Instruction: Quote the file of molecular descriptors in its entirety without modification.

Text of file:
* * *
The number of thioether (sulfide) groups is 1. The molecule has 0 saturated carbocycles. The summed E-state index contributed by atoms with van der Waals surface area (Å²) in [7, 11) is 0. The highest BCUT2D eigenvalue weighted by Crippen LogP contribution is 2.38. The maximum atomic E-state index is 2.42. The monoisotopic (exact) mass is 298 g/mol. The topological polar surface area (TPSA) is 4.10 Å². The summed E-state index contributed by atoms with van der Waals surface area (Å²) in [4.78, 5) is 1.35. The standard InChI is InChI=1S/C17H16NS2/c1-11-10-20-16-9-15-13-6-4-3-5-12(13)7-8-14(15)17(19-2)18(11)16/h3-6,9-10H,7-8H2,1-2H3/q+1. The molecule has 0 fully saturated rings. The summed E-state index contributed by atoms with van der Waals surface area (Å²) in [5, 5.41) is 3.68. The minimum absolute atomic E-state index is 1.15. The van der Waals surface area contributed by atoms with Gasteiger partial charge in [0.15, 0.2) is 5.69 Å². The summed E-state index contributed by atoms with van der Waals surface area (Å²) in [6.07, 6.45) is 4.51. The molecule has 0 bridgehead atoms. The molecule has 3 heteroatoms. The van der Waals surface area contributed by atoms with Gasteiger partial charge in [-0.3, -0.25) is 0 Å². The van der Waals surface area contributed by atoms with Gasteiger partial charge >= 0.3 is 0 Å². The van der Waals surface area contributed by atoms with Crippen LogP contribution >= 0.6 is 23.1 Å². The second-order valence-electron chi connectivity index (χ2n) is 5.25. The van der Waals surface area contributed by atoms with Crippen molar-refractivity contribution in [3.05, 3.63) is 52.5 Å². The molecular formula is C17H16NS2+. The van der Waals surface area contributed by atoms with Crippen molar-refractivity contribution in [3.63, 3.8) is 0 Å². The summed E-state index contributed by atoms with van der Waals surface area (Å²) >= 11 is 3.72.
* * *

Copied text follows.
The number of thioether (sulfide) groups is 1. The molecule has 0 saturated carbocycles. The summed E-state index contributed by atoms with van der Waals surface area (Å²) in [7, 11) is 0. The highest BCUT2D eigenvalue weighted by Crippen LogP contribution is 2.38. The maximum atomic E-state index is 2.42. The monoisotopic (exact) mass is 298 g/mol. The topological polar surface area (TPSA) is 4.10 Å². The summed E-state index contributed by atoms with van der Waals surface area (Å²) in [4.78, 5) is 1.35. The standard InChI is InChI=1S/C17H16NS2/c1-11-10-20-16-9-15-13-6-4-3-5-12(13)7-8-14(15)17(19-2)18(11)16/h3-6,9-10H,7-8H2,1-2H3/q+1. The molecule has 0 fully saturated rings. The summed E-state index contributed by atoms with van der Waals surface area (Å²) in [5, 5.41) is 3.68. The minimum absolute atomic E-state index is 1.15. The van der Waals surface area contributed by atoms with Gasteiger partial charge in [0.15, 0.2) is 5.69 Å². The summed E-state index contributed by atoms with van der Waals surface area (Å²) in [6.07, 6.45) is 4.51. The molecule has 0 bridgehead atoms. The molecule has 3 heteroatoms. The van der Waals surface area contributed by atoms with Gasteiger partial charge in [-0.3, -0.25) is 0 Å². The van der Waals surface area contributed by atoms with Gasteiger partial charge >= 0.3 is 0 Å². The van der Waals surface area contributed by atoms with Crippen LogP contribution >= 0.6 is 23.1 Å². The second-order valence-electron chi connectivity index (χ2n) is 5.25. The van der Waals surface area contributed by atoms with Crippen molar-refractivity contribution in [3.05, 3.63) is 52.5 Å². The molecular formula is C17H16NS2+. The van der Waals surface area contributed by atoms with Crippen molar-refractivity contribution in [3.63, 3.8) is 0 Å². The summed E-state index contributed by atoms with van der Waals surface area (Å²) >= 11 is 3.72.